I dodged this book in high school, choosing to study Wuthering Heights instead. I'm glad I did, because I doubt I would have enjoyed it as much as a teenager as I do now.

I loved Jane SO MUCH. She was smart and stubborn and exasperating and absolutely correct. I loved that she knew she was annoying, and that she couldn't help it. She knew her life would have been different if she could just be more mannerly and agreeable, but she couldn't make herself do it. She bristled not just at the idea of being shackled by marriage, but also of being shackled by social niceties. She wasn't a brute, but she could not form a fake smile if her life depended on it, and this was so endearing to me. She was open-minded, but morally strong. She was compassionate, and very aware of her own shortcomings. I could have spent so much more time with her!

It's wild that this book was published in 1847 under a male pseudonym. Did anyone really believe that this novel, which examines the interior life of an unconventional lower-class woman, was written by a man? I have a doubt.

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review SPOILER ALERT! 2020-03-10 06:27
Villette by Charlotte Bronte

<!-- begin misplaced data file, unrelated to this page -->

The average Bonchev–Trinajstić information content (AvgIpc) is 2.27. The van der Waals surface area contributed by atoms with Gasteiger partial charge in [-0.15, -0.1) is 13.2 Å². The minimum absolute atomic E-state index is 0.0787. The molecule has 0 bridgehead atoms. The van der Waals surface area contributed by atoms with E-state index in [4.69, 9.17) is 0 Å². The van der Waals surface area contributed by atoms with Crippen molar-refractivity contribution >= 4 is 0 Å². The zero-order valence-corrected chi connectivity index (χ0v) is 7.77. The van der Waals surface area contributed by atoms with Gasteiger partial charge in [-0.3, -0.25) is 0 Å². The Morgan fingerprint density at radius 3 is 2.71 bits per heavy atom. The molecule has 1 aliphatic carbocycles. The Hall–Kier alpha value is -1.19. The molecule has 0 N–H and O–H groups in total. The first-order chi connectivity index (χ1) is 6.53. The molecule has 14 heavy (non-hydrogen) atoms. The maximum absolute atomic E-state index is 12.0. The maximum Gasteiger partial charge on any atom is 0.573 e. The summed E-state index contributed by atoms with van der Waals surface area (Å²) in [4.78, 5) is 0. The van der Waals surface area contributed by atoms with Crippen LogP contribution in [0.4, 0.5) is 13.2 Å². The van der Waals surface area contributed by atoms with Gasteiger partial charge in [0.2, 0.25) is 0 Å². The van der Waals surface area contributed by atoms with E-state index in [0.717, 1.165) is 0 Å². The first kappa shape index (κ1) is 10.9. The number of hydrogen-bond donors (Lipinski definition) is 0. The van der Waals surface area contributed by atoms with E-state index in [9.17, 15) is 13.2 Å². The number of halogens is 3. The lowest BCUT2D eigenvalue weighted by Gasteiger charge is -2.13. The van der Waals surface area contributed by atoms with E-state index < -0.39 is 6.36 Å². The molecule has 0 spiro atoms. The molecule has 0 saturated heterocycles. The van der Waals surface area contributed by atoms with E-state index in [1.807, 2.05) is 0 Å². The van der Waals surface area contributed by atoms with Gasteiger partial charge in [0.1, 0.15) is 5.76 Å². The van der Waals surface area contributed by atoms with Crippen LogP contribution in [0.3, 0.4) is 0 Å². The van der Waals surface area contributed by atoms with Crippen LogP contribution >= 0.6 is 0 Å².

Villette - Helen Cooper,Charlotte Brontë

TITLE:  Villette


AUTHOR:  Charlotte Bronte



"Villette is Charlotte Brontë's powerful autobiographical novel of one woman's search for true love, edited with an introduction by Helen M. Cooper in Penguin Classics.

With neither friends nor family, Lucy Snowe sets sail from England to find employment in a girls' boarding school in the small town of Villette. There, she struggles to retain her self-possession in the face of unruly pupils, the hostility of headmistress Madame Beck, and her own complex feelings - first for the school's English doctor and then for the dictatorial professor Paul Emanuel. Drawing on her own deeply unhappy experiences as a governess in Brussels, Charlotte Brontë's autobiographical novel, the last published during her lifetime, is a powerfully moving study of loneliness and isolation, and the pain of unrequited love, narrated by a heroine determined to preserve an independent spirit in the face of adverse circumstances.

Helen M. Cooper's new introduction places the novel in the context of Brontë's life and career and argues for the importance of the novel as an exploration of imperialism.




This isn't the usual type of novel I read, but I enjoyed it anyway.  It was some what slow, but the language was delightful (except the French bits - they were annoying) and the characters intriguing.  This book doesn't have your typical romance ending.  The notes at the back of this Penguin edition were very helpful.

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review 2020-01-09 19:13
Charlotte Bronte: A Fiery Heart (Harman)
Charlotte Brontë: A Fiery Heart - Claire Harman